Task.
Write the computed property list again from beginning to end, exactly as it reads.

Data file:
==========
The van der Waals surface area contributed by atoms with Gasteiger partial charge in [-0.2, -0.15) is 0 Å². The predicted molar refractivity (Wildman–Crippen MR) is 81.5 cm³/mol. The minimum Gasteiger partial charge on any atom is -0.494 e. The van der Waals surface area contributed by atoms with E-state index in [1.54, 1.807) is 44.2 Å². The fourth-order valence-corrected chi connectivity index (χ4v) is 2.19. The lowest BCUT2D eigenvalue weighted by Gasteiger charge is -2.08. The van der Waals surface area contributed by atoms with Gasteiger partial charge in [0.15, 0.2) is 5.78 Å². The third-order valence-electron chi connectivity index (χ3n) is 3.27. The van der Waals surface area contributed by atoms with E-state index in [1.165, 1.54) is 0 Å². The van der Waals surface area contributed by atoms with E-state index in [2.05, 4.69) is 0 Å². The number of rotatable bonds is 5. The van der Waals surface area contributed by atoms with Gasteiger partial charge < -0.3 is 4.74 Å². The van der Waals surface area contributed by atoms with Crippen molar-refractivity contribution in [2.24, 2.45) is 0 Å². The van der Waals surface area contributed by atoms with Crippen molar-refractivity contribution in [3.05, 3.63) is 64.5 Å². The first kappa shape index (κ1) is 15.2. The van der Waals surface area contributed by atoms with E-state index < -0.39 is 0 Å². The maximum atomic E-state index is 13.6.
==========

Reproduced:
The van der Waals surface area contributed by atoms with Gasteiger partial charge in [-0.2, -0.15) is 0 Å². The predicted molar refractivity (Wildman–Crippen MR) is 81.5 cm³/mol. The minimum Gasteiger partial charge on any atom is -0.494 e. The van der Waals surface area contributed by atoms with E-state index in [1.54, 1.807) is 44.2 Å². The fourth-order valence-corrected chi connectivity index (χ4v) is 2.19. The lowest BCUT2D eigenvalue weighted by Gasteiger charge is -2.08. The van der Waals surface area contributed by atoms with Gasteiger partial charge in [0.15, 0.2) is 5.78 Å². The third-order valence-electron chi connectivity index (χ3n) is 3.27. The van der Waals surface area contributed by atoms with E-state index in [1.165, 1.54) is 0 Å². The van der Waals surface area contributed by atoms with E-state index in [2.05, 4.69) is 0 Å². The number of rotatable bonds is 5. The van der Waals surface area contributed by atoms with Gasteiger partial charge < -0.3 is 4.74 Å². The van der Waals surface area contributed by atoms with Crippen molar-refractivity contribution in [2.24, 2.45) is 0 Å². The van der Waals surface area contributed by atoms with Crippen molar-refractivity contribution in [3.05, 3.63) is 64.5 Å². The first kappa shape index (κ1) is 15.2. The van der Waals surface area contributed by atoms with E-state index < -0.39 is 0 Å². The maximum atomic E-state index is 13.6.